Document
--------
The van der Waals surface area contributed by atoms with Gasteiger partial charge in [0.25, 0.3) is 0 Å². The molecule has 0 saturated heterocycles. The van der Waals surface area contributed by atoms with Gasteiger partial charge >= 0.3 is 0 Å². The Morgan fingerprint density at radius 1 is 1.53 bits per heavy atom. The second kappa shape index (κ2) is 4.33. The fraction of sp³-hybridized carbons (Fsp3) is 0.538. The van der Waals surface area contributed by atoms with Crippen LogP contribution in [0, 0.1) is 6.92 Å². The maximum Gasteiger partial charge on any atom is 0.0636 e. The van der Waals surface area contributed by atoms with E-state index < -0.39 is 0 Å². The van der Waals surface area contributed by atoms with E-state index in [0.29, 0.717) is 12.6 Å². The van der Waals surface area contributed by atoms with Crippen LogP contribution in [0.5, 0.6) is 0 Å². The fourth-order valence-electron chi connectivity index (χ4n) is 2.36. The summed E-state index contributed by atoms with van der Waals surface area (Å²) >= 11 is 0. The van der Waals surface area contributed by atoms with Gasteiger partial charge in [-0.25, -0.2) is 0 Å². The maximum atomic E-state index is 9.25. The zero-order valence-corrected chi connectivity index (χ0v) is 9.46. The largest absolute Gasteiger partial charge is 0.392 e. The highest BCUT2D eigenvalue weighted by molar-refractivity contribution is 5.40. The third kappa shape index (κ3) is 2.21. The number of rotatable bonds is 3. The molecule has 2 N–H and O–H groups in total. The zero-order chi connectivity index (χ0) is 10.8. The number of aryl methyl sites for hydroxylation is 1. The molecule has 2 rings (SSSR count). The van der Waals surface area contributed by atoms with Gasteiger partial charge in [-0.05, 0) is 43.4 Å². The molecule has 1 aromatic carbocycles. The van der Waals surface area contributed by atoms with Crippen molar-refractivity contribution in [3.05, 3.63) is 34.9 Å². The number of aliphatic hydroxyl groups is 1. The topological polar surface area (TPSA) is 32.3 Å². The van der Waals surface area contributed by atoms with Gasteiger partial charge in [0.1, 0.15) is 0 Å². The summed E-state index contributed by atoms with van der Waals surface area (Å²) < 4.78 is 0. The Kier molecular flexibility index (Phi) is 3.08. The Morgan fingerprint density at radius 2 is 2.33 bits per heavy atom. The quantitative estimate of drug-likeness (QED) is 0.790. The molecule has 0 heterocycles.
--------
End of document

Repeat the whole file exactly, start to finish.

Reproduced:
The van der Waals surface area contributed by atoms with Gasteiger partial charge in [0.25, 0.3) is 0 Å². The molecule has 0 saturated heterocycles. The van der Waals surface area contributed by atoms with Gasteiger partial charge >= 0.3 is 0 Å². The Morgan fingerprint density at radius 1 is 1.53 bits per heavy atom. The second kappa shape index (κ2) is 4.33. The fraction of sp³-hybridized carbons (Fsp3) is 0.538. The van der Waals surface area contributed by atoms with Crippen LogP contribution in [0, 0.1) is 6.92 Å². The maximum Gasteiger partial charge on any atom is 0.0636 e. The van der Waals surface area contributed by atoms with E-state index < -0.39 is 0 Å². The van der Waals surface area contributed by atoms with E-state index in [0.29, 0.717) is 12.6 Å². The van der Waals surface area contributed by atoms with Crippen LogP contribution in [0.5, 0.6) is 0 Å². The fourth-order valence-electron chi connectivity index (χ4n) is 2.36. The summed E-state index contributed by atoms with van der Waals surface area (Å²) >= 11 is 0. The van der Waals surface area contributed by atoms with Gasteiger partial charge in [-0.25, -0.2) is 0 Å². The maximum atomic E-state index is 9.25. The zero-order valence-corrected chi connectivity index (χ0v) is 9.46. The largest absolute Gasteiger partial charge is 0.392 e. The highest BCUT2D eigenvalue weighted by molar-refractivity contribution is 5.40. The third kappa shape index (κ3) is 2.21. The number of rotatable bonds is 3. The molecule has 2 N–H and O–H groups in total. The zero-order chi connectivity index (χ0) is 10.8. The number of aryl methyl sites for hydroxylation is 1. The molecule has 2 rings (SSSR count). The van der Waals surface area contributed by atoms with Gasteiger partial charge in [-0.05, 0) is 43.4 Å². The molecule has 1 aromatic carbocycles. The van der Waals surface area contributed by atoms with Crippen molar-refractivity contribution in [3.05, 3.63) is 34.9 Å². The number of aliphatic hydroxyl groups is 1. The topological polar surface area (TPSA) is 32.3 Å². The van der Waals surface area contributed by atoms with Gasteiger partial charge in [0.1, 0.15) is 0 Å². The summed E-state index contributed by atoms with van der Waals surface area (Å²) < 4.78 is 0. The Kier molecular flexibility index (Phi) is 3.08. The Morgan fingerprint density at radius 2 is 2.33 bits per heavy atom. The quantitative estimate of drug-likeness (QED) is 0.790. The molecule has 0 heterocycles.